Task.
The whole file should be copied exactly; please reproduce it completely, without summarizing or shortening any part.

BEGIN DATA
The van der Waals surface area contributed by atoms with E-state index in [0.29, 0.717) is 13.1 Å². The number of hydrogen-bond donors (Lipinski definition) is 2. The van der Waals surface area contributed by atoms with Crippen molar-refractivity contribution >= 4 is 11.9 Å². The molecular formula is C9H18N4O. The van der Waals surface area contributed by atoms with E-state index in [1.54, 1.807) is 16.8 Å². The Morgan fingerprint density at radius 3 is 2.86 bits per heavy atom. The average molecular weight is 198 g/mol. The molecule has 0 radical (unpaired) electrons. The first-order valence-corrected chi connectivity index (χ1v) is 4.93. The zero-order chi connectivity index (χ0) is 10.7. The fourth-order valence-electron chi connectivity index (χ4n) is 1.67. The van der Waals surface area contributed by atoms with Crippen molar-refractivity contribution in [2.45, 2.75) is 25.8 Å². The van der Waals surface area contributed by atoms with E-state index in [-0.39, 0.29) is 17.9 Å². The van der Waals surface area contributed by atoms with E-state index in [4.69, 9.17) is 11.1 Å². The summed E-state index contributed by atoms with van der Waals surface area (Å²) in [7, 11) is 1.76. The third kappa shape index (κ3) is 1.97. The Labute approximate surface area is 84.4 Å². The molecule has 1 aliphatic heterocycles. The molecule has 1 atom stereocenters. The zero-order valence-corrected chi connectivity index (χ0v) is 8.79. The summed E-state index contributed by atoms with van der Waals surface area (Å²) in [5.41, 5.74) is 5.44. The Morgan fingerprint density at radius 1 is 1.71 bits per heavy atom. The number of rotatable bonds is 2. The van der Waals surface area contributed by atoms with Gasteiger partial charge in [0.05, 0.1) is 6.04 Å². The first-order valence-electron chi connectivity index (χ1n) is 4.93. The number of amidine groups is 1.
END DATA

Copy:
The van der Waals surface area contributed by atoms with E-state index in [0.29, 0.717) is 13.1 Å². The number of hydrogen-bond donors (Lipinski definition) is 2. The van der Waals surface area contributed by atoms with Crippen molar-refractivity contribution >= 4 is 11.9 Å². The molecular formula is C9H18N4O. The van der Waals surface area contributed by atoms with E-state index in [1.54, 1.807) is 16.8 Å². The Morgan fingerprint density at radius 3 is 2.86 bits per heavy atom. The average molecular weight is 198 g/mol. The molecule has 0 radical (unpaired) electrons. The first-order valence-corrected chi connectivity index (χ1v) is 4.93. The zero-order chi connectivity index (χ0) is 10.7. The fourth-order valence-electron chi connectivity index (χ4n) is 1.67. The van der Waals surface area contributed by atoms with Crippen molar-refractivity contribution in [2.45, 2.75) is 25.8 Å². The van der Waals surface area contributed by atoms with E-state index in [-0.39, 0.29) is 17.9 Å². The van der Waals surface area contributed by atoms with E-state index in [4.69, 9.17) is 11.1 Å². The summed E-state index contributed by atoms with van der Waals surface area (Å²) in [7, 11) is 1.76. The third kappa shape index (κ3) is 1.97. The Labute approximate surface area is 84.4 Å². The molecule has 1 aliphatic heterocycles. The molecule has 1 atom stereocenters. The zero-order valence-corrected chi connectivity index (χ0v) is 8.79. The summed E-state index contributed by atoms with van der Waals surface area (Å²) in [5.41, 5.74) is 5.44. The Morgan fingerprint density at radius 1 is 1.71 bits per heavy atom. The number of rotatable bonds is 2. The van der Waals surface area contributed by atoms with Gasteiger partial charge in [0.05, 0.1) is 6.04 Å². The first-order valence-electron chi connectivity index (χ1n) is 4.93. The number of amidine groups is 1.